11 commonly mispronounced English words

When you’re learning a second language and you see a word written down, it can sometimes be hard to know how to say it. But it isn’t just people learning English who mispronounce words: a study revealed that 82 per cent of British people regularly...

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When you’re learning a second language and you see a word written down, it can sometimes be hard to know how to say it. But it isn’t just people learning English who mispronounce words: a study revealed that 82 per cent of British people regularly trip over our words.

Every now and then, we can all make mistakes when we speak. Some people even believe that mispronouncing words can help add to and shape the English language. That’s one of the reasons why the spoken English of today no longer remotely resembles Middle English.

We take a look at some of the most commonly mispronounced English words, and reveal how we should be saying them…

Picture – photo or image

Pronounced “pic-shur” or “pic-tchur” rather than “pitch-er”. Would you like a nice framed picture, or a lovely glass pitcher (a large jug)? Be sure to enunciate the hard “c” so everyone knows for sure.

Specific – clearly defined

It’s unclear why, but many people skip right past the “s” to the “p”. This means that “specific” becomes “pecific”… and suddenly it sounds as though you’re saying “pacific”. Do you mean “particular” and “clearly defined,” or do you mean “peaceful”.

Suite – a group of things for the same purpose or a hotel room

This looks more like it should be pronounced “suit” – or “soot”, rather than “sweet”. Pronounce it correctly, or you may end up with an extra “suit” to wear at a wedding, rather than a “suite” to stay in.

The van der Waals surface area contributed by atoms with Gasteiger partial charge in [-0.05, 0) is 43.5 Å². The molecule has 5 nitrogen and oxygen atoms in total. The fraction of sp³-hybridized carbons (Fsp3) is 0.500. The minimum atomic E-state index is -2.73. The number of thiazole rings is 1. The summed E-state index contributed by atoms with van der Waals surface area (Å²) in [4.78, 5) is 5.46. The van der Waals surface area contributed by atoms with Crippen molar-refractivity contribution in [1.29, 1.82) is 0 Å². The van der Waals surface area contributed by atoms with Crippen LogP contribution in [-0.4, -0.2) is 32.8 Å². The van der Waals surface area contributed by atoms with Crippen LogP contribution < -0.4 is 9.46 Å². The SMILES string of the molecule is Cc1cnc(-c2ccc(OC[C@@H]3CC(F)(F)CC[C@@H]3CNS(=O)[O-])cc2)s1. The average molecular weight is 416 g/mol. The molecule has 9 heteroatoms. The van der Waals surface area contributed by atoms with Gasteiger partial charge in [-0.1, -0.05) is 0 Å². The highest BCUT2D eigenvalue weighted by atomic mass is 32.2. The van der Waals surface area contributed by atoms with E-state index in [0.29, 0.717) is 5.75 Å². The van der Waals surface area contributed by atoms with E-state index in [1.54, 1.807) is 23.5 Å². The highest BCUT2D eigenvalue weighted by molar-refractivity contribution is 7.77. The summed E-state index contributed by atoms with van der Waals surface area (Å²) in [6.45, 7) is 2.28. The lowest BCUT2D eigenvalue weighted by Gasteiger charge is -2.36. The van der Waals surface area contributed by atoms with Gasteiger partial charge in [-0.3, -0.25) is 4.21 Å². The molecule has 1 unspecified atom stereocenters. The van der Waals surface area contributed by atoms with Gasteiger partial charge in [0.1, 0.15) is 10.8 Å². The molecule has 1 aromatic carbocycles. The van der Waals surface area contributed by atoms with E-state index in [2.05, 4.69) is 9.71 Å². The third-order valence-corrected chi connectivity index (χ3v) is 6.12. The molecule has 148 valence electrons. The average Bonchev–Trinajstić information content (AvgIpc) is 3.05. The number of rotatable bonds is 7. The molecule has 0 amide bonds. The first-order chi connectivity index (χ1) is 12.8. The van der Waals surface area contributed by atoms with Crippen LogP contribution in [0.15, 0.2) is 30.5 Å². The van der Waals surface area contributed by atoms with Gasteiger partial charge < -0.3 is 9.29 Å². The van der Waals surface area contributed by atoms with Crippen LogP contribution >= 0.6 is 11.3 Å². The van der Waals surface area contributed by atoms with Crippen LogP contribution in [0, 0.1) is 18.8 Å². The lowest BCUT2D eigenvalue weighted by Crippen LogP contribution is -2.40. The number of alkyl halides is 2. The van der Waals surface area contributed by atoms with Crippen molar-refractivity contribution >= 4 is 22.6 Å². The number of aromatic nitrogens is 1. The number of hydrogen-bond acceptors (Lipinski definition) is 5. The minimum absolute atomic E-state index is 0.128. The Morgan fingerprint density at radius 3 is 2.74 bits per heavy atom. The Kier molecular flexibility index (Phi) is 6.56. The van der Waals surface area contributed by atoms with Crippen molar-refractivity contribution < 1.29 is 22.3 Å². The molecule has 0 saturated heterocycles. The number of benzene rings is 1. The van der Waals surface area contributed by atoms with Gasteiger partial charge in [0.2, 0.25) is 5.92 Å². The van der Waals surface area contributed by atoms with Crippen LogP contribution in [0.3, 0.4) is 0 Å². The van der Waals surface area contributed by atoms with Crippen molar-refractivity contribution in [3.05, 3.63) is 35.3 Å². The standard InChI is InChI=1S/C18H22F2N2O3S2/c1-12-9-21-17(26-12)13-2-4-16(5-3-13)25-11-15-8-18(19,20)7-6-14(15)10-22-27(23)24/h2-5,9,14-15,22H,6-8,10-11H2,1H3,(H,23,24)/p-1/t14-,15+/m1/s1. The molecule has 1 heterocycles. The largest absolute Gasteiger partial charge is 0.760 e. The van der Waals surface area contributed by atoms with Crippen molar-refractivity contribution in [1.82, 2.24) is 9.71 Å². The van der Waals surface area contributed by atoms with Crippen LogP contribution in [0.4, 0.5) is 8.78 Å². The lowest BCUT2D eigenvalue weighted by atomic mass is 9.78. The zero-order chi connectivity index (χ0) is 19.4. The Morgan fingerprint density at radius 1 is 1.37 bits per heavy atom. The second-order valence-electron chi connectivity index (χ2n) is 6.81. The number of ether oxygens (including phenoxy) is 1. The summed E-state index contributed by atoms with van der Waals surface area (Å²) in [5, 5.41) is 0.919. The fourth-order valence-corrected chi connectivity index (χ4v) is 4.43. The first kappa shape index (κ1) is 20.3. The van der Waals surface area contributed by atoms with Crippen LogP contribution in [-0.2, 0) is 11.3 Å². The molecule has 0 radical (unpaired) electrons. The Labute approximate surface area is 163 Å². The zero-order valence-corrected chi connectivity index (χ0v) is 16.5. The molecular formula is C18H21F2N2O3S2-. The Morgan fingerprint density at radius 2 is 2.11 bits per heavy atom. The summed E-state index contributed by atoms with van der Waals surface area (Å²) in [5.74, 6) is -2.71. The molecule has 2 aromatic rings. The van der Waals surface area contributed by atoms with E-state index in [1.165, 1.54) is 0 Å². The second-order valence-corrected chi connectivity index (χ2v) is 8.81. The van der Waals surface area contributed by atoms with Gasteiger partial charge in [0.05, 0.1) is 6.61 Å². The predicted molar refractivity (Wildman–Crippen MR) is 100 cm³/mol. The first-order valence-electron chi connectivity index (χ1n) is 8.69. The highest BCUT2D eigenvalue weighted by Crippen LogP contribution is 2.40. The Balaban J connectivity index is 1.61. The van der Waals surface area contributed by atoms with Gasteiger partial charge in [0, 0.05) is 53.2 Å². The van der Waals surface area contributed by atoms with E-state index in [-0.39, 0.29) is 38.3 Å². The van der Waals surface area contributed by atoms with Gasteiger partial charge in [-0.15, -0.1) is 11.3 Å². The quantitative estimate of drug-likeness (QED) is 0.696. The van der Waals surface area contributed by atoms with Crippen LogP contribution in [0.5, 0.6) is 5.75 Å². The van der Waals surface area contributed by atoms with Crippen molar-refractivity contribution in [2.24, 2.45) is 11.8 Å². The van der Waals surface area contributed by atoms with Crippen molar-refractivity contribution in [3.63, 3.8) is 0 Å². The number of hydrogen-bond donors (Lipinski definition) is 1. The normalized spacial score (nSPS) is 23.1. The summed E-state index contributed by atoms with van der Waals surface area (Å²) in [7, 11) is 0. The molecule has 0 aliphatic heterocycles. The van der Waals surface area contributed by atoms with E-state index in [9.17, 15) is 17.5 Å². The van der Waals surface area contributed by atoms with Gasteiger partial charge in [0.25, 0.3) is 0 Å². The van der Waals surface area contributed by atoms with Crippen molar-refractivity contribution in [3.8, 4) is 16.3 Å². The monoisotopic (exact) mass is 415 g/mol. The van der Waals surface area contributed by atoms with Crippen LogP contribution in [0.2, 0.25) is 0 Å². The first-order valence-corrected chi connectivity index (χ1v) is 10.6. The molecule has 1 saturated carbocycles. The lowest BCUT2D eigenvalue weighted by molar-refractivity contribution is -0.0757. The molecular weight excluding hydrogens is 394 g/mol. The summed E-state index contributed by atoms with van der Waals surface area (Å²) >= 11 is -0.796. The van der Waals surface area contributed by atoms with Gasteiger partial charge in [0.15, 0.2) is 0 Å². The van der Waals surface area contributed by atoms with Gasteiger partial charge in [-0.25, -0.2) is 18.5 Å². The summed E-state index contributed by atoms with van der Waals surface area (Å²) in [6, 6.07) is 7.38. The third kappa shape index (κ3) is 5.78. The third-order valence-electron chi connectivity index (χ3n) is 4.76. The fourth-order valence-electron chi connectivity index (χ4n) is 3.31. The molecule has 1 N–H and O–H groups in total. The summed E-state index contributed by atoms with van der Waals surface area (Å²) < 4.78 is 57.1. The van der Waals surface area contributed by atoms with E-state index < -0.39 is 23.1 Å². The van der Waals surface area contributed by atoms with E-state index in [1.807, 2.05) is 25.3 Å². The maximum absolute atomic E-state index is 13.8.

Queue – stand in line

To to pronounce this word correctly, just think about the “q” at the beginning and say “kyoo”. The section “ueue” is not pronounced at all.

Clothes – items you wear

The “th” is a very soft sound likely to be overlooked, but if you drop it, you’ll be saying a completed different word – “close”. This might sound a bit strange if you are going to buy some “clothes”.

Almond – a variety of nut

This dry nut is officially pronounced as “ah-mund” – with the pronunciation of the “u” and in “sun”. However, there are many variations among English speakers, such as “aa–mund” and “aal–mund”.

Houmous/hummus – a dip made from chickpeas

The varied spelling is the result of the word being borrowed from Arabic. We all love this chickpea creation, and it should be pronounced “hum-mus” rather than “hoo-mus”.

Height – measurement of something

The spelling of this word makes it hard to figure out how to say it – the correct way is “hiyt”.

Ikea – household store

Debate ranges about the correct pronunciation of the popular store – so much so, that it probably doesn’t matter how you say it. Most people say “eye-ki–yah”, but, officially, apparently we should be saying “ee-key-ah”.

Prescription – instruction for medication

If you’ve seen a doctor and you nee some medicine, you may say this word, which should be pronounced, “prih-skrip-shun”, not “per-skrip-shun”.

Particularly – very much or especially

The combination of consonants “l” and “r” towards the end of the word may appear strange to non-native English speakers. Don’t be tempted to skip to the end and say “par-tic-you-lar-lee” rather than “par-tic-you-lar-ee”.

Are there any English words that you find hard to pronounce? Let us know in the comments section below and we’ll reply with some advice…

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